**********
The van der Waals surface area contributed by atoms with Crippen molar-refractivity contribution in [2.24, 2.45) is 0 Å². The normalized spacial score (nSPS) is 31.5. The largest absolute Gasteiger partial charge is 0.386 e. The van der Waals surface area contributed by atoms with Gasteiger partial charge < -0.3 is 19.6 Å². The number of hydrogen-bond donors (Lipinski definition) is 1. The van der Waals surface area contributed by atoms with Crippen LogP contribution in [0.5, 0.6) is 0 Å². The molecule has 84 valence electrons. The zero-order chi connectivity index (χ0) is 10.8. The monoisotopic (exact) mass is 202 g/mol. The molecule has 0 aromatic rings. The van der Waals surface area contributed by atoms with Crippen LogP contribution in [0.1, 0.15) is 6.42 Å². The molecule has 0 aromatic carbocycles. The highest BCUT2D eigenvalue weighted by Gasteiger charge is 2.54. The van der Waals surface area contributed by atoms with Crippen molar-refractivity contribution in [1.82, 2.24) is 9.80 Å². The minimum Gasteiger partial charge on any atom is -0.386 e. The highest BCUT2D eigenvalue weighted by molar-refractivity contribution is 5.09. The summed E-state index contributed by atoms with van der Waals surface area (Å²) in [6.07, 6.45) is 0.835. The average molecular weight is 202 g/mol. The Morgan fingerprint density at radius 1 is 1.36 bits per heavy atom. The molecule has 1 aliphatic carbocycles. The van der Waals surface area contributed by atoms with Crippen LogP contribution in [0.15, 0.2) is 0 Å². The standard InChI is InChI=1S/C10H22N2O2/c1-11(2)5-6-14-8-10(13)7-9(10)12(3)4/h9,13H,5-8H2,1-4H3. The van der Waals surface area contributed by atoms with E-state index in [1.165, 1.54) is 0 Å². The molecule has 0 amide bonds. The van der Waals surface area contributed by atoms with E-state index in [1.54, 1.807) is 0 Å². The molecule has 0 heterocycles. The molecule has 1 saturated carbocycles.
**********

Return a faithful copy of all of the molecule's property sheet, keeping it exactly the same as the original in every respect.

The van der Waals surface area contributed by atoms with Crippen molar-refractivity contribution in [2.24, 2.45) is 0 Å². The normalized spacial score (nSPS) is 31.5. The largest absolute Gasteiger partial charge is 0.386 e. The van der Waals surface area contributed by atoms with Gasteiger partial charge < -0.3 is 19.6 Å². The number of hydrogen-bond donors (Lipinski definition) is 1. The van der Waals surface area contributed by atoms with Crippen LogP contribution in [0.5, 0.6) is 0 Å². The molecule has 84 valence electrons. The zero-order chi connectivity index (χ0) is 10.8. The monoisotopic (exact) mass is 202 g/mol. The molecule has 0 aromatic rings. The van der Waals surface area contributed by atoms with Crippen LogP contribution in [0.1, 0.15) is 6.42 Å². The molecule has 0 aromatic carbocycles. The highest BCUT2D eigenvalue weighted by Gasteiger charge is 2.54. The van der Waals surface area contributed by atoms with Crippen molar-refractivity contribution in [1.82, 2.24) is 9.80 Å². The minimum Gasteiger partial charge on any atom is -0.386 e. The highest BCUT2D eigenvalue weighted by molar-refractivity contribution is 5.09. The summed E-state index contributed by atoms with van der Waals surface area (Å²) in [6.07, 6.45) is 0.835. The average molecular weight is 202 g/mol. The Morgan fingerprint density at radius 1 is 1.36 bits per heavy atom. The molecule has 1 aliphatic carbocycles. The van der Waals surface area contributed by atoms with Crippen LogP contribution in [0.15, 0.2) is 0 Å². The standard InChI is InChI=1S/C10H22N2O2/c1-11(2)5-6-14-8-10(13)7-9(10)12(3)4/h9,13H,5-8H2,1-4H3. The van der Waals surface area contributed by atoms with E-state index in [1.165, 1.54) is 0 Å². The molecule has 0 amide bonds. The van der Waals surface area contributed by atoms with E-state index in [1.54, 1.807) is 0 Å². The molecule has 0 heterocycles. The molecule has 1 saturated carbocycles.